Photographing pets | Unleashed Workshops

Are you ready to start photographing pets?

Let’s pretend that you are an experienced photographer shooting babies, kids and families. There are only 100 of us per square mile these days.  How do you set yourself apart from your competition? Start shooting pets, right?  They’re cute, everybody’s got one –how hard can it be?

Think about a few of these scenarios before inviting pets in to your studio:

  • What happens if Max, the black lab, refuses to look at the camera and chooses instead to take off after a squirrel?  Chaos follows.  Now you’re watching your profits go flying out the window as everyone takes off after him, messes up their hair and clothing, scaring the baby who erupts in to tears.
  • A 50ish couple calls and books an appointment for a session with their elderly Schnauzer. After they arrive, they announce that he’s deaf and almost blind – but that’s okay, right? How do you get his attention, where do you seat the three of them and how do you make all three of them look younger, healthier and blissfully happy?
  • Your favorite clients want you to photograph their new baby with their old baby – a 9 year old Golden Retriever. How do you set up the shot?
  • The Smiths show up with their three Jack Russell Terriers and want great portraits but they forgot to tell you they didn’t want to be in them.  Now what?
  • The young couple down the street wants shots of their Australian Shepherd catching his Frisbee in mid-air, in the park, in the middle of the day on a Saturday. Are you ready?

You’re laughing now because you KNOW one of these things is going to happen to you (or already has) and you know you were unprepared.  So back up a few steps. There are lots of great reasons to photograph pets and it WILL increase your sales and it WILL bring new clients in your door –but be a professional and do it thoughtfully. Take a workshop, buy a book, get some practice and build a great pet portfolio that will actually BRING in new clients.  Find out what Pet lovers buy and what you have to charge to actually make a profit. Then update your website and start marketing to pet lovers. Adding pet photography brings all sorts of benefits to your existing business –not to mention puppy breath!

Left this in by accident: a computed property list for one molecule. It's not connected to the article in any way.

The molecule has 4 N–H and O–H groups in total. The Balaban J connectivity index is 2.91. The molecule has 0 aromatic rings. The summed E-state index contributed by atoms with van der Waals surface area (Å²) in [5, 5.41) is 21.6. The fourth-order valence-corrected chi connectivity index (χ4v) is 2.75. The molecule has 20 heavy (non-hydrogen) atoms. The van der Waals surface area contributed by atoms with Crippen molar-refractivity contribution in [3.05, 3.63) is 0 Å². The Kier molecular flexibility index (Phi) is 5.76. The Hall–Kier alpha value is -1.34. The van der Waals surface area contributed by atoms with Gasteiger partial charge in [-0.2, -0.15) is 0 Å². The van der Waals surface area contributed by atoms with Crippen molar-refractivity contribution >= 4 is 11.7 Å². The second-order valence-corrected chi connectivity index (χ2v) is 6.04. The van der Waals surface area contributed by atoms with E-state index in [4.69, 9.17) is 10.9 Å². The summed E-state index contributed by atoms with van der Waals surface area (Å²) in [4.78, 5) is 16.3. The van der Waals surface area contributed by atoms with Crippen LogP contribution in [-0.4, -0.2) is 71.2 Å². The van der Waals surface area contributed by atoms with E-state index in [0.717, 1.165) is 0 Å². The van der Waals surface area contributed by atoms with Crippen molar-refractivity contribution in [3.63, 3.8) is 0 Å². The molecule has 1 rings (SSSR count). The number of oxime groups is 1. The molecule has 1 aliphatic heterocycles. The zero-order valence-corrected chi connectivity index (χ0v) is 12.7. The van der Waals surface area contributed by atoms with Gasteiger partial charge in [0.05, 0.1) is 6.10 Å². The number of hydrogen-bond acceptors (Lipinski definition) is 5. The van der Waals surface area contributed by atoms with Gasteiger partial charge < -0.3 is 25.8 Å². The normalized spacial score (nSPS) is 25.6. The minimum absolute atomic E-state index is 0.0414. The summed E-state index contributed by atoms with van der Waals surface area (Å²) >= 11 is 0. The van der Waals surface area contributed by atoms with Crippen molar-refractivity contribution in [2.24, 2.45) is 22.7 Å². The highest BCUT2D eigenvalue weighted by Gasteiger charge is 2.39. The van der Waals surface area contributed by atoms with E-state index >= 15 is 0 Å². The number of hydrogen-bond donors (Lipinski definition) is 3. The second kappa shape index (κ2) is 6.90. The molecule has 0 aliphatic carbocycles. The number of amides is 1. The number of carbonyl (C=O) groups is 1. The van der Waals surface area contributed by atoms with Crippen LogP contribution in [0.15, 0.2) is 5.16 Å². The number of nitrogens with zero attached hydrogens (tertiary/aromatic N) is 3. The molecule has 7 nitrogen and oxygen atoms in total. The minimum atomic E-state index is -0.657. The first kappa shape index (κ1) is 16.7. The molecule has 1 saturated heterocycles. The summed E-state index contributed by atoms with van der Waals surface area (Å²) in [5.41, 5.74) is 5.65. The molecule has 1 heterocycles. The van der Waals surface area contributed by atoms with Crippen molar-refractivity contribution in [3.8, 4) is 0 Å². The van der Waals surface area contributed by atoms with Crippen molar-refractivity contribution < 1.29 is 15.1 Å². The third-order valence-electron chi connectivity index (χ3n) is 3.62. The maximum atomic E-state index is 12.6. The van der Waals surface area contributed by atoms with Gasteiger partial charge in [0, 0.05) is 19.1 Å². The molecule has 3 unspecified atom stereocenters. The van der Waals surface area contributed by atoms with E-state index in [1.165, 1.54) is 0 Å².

Unleashed dog photography workshop

why dog photography? statistics on pet ownership and spending


I read this article online a couple of years ago and saw the handwriting on the wall. Prior to reading this, I just assumed that dog photography was for the people who wanted to set up a camera and a backdrop at PetSmart and do the “5 minute for $5” kind of pet portrait. That didn’t appeal to me in the least! But 63% of American families have at least one pet – now that’s alot of dogs! Alot of these people love art, and quality and creativity and want beautiful portraits. 

And for those of us that really love dogs, what could be better than inviting them into our studios and working with them every day?  It’s not the easiest way to make a living, but wow! is it fun!   


dog portrait - Mae- the beagle

Pets in America have

$40 billion spent on them

by doting owners

Nancy Davis Kho, Special to The Chronicle

Wednesday, October 10, 2007



How Americans treat pets has changed dramatically over the past decade or so. No longer do we relegate dogs and cats to life in the backyard eating table scraps. Sixty-three percent of cat owners and 42 percent of dog owners share their beds with their pets.


Pets are the focus of a huge commercial industry that tries to meet not only the basic needs of animals but the need of pet owners – or, as they say in San Francisco, pet guardians – to reward their pets in ways meaningful in human terms.

The American Pet Product Manufacturers Association recently released its 2007-08 National Pet Owners Survey, finding that expenditures on pets in this country will top an estimated $40 billion in 2007. This is almost double the $23 billion spent a decade ago. Sixty-three percent of American homes include a pet, the highest level since the association began tracking statistics in 1988. Not surprisingly, cats and dogs are the most popular pet choices.

Bob Vetere, president of the association, said the increase in spending started in the mid-’90s and has continued. “Certainly post 9/11, the world is a scarier place for some people. People are looking for comfort, and that’s something that a pet provides,” Vetere said.